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J Nucl Med. 1996 Jul;37(7):1075-80.

Increased cerebral blood flow in depressed patients responding to electroconvulsive therapy.

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Department of Psychiatry, Hadassah University Hospital, Jerusalem, Israel.


Considerable data support the existence of impaired regional cerebral blood flow (rCBF) in major depression. We compare rCBF in depressed patients before and after electroconvulsive therapy (ECT) to define whether the impairment is a "state"-related property or a trait phenomenon.


Twenty patients with a major depressive disorder were studied by 99mTc-HMPAO brain SPECT, 2-4 days before and 5-8 days after a course of ECT. Three transaxial brain slices delineating anatomically defined regions of interest at approximately 4, 6 and 7 cm above the orbitomeatal line were used, with the average number of counts for each region of interest normalized to the area of maximal cerebellar uptake.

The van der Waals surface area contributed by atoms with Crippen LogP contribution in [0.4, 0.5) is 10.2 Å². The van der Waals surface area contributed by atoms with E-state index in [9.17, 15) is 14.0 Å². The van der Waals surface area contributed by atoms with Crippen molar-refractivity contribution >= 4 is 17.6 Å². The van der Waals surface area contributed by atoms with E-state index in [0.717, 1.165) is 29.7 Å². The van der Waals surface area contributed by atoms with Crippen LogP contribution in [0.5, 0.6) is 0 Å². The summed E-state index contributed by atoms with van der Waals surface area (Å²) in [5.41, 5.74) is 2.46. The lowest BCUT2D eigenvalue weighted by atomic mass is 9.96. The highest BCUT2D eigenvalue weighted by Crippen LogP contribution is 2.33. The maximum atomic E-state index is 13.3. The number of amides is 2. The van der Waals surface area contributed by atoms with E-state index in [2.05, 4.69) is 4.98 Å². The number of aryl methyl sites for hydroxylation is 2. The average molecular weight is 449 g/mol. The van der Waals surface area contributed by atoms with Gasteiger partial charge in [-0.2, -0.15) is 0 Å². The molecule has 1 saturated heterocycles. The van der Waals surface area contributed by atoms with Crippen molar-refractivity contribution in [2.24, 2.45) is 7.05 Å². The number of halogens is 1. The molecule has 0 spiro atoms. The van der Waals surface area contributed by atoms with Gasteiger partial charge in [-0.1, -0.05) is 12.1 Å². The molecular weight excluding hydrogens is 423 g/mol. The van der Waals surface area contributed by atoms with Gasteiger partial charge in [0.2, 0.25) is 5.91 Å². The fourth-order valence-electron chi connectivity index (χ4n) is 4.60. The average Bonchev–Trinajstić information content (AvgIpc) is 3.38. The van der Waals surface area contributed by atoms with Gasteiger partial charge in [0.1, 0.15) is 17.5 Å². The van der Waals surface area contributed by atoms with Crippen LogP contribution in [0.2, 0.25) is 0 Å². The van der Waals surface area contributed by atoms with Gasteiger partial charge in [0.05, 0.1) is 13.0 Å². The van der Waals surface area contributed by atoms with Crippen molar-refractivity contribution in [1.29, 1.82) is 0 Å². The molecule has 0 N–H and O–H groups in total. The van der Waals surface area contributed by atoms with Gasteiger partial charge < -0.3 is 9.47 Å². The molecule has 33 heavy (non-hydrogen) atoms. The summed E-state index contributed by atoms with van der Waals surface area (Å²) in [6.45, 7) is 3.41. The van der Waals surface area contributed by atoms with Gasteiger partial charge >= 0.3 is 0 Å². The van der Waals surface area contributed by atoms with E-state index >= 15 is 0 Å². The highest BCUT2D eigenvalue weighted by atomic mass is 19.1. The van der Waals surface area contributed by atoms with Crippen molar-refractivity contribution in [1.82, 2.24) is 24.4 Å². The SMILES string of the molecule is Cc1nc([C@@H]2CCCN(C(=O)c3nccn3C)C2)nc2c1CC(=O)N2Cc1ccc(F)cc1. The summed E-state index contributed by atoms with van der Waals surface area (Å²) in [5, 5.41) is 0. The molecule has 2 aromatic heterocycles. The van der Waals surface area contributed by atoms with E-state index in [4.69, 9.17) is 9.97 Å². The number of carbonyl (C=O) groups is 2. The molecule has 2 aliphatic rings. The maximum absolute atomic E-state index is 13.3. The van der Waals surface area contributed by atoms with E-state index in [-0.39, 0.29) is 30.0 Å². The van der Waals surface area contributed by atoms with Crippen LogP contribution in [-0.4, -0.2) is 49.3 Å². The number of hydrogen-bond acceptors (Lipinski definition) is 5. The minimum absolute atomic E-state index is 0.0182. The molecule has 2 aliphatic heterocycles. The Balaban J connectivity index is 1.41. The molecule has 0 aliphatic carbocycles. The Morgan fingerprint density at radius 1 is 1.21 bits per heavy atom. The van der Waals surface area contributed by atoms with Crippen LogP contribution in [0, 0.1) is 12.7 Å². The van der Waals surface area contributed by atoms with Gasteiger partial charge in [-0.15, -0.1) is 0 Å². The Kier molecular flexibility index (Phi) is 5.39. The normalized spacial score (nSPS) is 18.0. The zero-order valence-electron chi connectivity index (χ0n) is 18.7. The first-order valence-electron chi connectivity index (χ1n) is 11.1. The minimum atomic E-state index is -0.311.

Technetium-99m-HMPAO uptake significantly increased in patients who responded to ECT but remained unchanged in patients who did not respond to the treatment (response defined as a reduction of at least 60% on the Hamilton Depression Rating Scale). An inverse correlation was observed between severity of depression and HMPAO uptake, and clinical improvement was positively correlated with the increase in tracer uptake.


These findings imply that reduced rCBF in depression, as reflected in brain 99mTc-HMPAO uptake, is a "state"-related property and is reversible by successful treatment. Technetium-99m-HMPAO uptake may serve as an objective state marker for depression, an an indicator of the severity of depression and as an objective means of evaluating response to treatment.

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